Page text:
December 12, 2016

Playing to Lose

Right from Swordfish wherein Gabriel(Johan Travolta) laments the lack of realism in portraying villains in movies to Rochester(Johnny Depp), in the Libertine, commencing the movie with his monologue and bluntly stating that he is  not a likeable character; why do certain characters stand out from the ordinary.

Why is it that all games have to have winners and losers? Why is winning important? Why is surviving/survival critical? Why do the primordial instincts kick in? Why do we float? 

What if you start playing to lose, just so that you get to see the other side win. You just want to watch your opponent win and beam with joy while you bask in your so called 'sacrifice'. Why has it to be a sacrifice? Letting the other win is a joyful thing, but goes against the tenets of the basic game theory. Leaving aside cooperative games, why is winning always celebrated; the limelight is far away from the losers.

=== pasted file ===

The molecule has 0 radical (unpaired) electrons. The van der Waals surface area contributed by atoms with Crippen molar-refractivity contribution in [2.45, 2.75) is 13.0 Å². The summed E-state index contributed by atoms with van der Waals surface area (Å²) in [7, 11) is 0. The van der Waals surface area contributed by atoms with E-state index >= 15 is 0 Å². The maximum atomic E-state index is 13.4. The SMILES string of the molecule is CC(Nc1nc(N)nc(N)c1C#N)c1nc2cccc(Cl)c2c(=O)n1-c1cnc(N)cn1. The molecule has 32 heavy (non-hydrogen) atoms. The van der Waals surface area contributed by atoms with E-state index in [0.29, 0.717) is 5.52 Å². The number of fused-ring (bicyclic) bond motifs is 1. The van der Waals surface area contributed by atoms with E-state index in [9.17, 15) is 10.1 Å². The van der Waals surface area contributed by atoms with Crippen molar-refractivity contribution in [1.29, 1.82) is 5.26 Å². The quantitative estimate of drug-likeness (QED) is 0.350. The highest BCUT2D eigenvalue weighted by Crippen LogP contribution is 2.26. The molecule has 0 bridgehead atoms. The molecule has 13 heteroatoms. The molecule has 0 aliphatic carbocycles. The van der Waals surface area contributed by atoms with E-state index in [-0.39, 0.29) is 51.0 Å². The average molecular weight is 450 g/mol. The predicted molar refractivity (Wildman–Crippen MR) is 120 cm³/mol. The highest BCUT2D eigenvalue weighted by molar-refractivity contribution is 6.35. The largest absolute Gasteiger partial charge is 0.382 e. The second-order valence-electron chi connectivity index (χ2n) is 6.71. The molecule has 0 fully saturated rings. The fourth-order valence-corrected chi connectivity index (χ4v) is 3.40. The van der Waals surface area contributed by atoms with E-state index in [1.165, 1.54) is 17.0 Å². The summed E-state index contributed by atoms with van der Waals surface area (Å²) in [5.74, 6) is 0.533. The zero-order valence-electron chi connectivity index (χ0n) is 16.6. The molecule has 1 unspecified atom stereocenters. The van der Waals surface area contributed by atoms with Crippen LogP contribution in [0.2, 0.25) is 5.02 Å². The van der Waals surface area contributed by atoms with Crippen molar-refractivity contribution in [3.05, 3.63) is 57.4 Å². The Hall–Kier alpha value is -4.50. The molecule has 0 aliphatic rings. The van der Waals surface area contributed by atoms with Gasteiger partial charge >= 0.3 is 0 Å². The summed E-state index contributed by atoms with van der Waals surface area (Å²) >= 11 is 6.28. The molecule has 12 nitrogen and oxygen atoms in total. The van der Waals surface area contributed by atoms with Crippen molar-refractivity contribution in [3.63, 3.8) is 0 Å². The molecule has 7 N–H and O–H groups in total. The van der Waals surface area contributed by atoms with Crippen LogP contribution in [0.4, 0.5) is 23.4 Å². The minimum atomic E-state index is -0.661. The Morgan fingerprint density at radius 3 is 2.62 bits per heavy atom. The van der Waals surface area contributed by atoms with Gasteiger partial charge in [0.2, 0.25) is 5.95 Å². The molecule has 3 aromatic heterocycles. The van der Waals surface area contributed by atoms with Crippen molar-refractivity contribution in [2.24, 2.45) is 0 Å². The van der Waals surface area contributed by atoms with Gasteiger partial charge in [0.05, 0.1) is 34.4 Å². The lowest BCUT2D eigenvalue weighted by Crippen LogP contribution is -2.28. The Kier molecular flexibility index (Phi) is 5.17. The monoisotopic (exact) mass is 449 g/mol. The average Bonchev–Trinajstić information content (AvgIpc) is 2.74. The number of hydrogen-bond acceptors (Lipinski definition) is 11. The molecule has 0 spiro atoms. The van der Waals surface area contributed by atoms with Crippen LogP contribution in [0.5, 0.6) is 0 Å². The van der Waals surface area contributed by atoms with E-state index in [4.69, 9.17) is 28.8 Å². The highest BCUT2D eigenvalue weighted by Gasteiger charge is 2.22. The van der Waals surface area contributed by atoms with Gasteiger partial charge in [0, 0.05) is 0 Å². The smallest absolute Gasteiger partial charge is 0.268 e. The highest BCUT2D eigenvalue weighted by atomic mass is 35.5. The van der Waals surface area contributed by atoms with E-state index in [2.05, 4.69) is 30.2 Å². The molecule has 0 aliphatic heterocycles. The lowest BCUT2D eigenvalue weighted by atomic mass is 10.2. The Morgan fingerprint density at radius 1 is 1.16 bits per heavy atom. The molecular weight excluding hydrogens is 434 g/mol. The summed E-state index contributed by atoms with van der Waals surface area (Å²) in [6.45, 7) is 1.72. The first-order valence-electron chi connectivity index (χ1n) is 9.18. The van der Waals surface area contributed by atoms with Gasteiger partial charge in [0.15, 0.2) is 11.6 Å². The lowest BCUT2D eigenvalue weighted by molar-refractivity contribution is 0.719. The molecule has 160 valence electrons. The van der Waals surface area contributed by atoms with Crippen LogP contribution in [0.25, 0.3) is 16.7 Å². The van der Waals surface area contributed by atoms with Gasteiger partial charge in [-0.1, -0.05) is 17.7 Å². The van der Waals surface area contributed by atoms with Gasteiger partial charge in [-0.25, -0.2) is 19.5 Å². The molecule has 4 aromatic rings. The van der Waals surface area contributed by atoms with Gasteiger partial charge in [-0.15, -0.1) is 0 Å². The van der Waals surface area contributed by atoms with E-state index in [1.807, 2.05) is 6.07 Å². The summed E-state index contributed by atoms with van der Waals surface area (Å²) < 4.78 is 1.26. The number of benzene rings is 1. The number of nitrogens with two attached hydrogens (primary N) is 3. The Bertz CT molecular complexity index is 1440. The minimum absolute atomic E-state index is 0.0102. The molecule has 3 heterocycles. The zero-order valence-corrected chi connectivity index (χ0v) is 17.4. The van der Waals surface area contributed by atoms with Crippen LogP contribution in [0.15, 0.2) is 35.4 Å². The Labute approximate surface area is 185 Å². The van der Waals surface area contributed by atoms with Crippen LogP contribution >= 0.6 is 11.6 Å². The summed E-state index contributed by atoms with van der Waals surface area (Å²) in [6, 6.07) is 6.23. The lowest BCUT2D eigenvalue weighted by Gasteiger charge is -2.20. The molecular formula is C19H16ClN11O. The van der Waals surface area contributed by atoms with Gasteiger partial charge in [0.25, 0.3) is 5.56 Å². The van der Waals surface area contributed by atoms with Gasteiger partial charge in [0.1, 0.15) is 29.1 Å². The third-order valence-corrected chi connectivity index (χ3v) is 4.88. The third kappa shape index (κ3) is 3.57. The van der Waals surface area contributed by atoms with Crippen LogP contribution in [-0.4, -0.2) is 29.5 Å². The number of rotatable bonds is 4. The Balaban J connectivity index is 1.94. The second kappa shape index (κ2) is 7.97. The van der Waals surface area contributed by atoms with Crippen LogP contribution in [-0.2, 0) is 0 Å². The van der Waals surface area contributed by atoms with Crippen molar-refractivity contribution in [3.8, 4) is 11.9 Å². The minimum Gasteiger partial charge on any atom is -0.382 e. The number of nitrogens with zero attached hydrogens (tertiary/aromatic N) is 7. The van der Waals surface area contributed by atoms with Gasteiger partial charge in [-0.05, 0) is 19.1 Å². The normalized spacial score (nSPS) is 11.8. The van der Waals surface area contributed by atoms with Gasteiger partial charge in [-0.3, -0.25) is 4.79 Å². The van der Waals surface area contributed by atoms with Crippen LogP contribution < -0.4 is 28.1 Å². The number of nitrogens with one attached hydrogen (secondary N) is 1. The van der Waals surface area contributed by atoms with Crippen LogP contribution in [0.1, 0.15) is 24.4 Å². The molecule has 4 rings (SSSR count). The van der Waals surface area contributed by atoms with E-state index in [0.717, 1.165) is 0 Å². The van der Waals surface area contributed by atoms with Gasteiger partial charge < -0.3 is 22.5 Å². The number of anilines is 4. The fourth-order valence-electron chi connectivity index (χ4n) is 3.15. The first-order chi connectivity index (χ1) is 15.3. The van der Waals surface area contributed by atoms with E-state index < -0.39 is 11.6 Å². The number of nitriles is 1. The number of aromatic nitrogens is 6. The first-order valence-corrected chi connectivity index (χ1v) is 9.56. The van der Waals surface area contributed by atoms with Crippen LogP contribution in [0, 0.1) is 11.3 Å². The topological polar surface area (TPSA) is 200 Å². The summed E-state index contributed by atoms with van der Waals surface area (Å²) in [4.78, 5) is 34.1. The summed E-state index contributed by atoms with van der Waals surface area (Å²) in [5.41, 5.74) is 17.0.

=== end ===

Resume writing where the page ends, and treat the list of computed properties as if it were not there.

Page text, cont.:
What if you play to lose. What if you play to just understand the game and its different outcomes, and winning or losing was just part of it.
That is it. That is my prologue, nothing in rhyme, no protestations of modesty, you were not expecting that I hope. 
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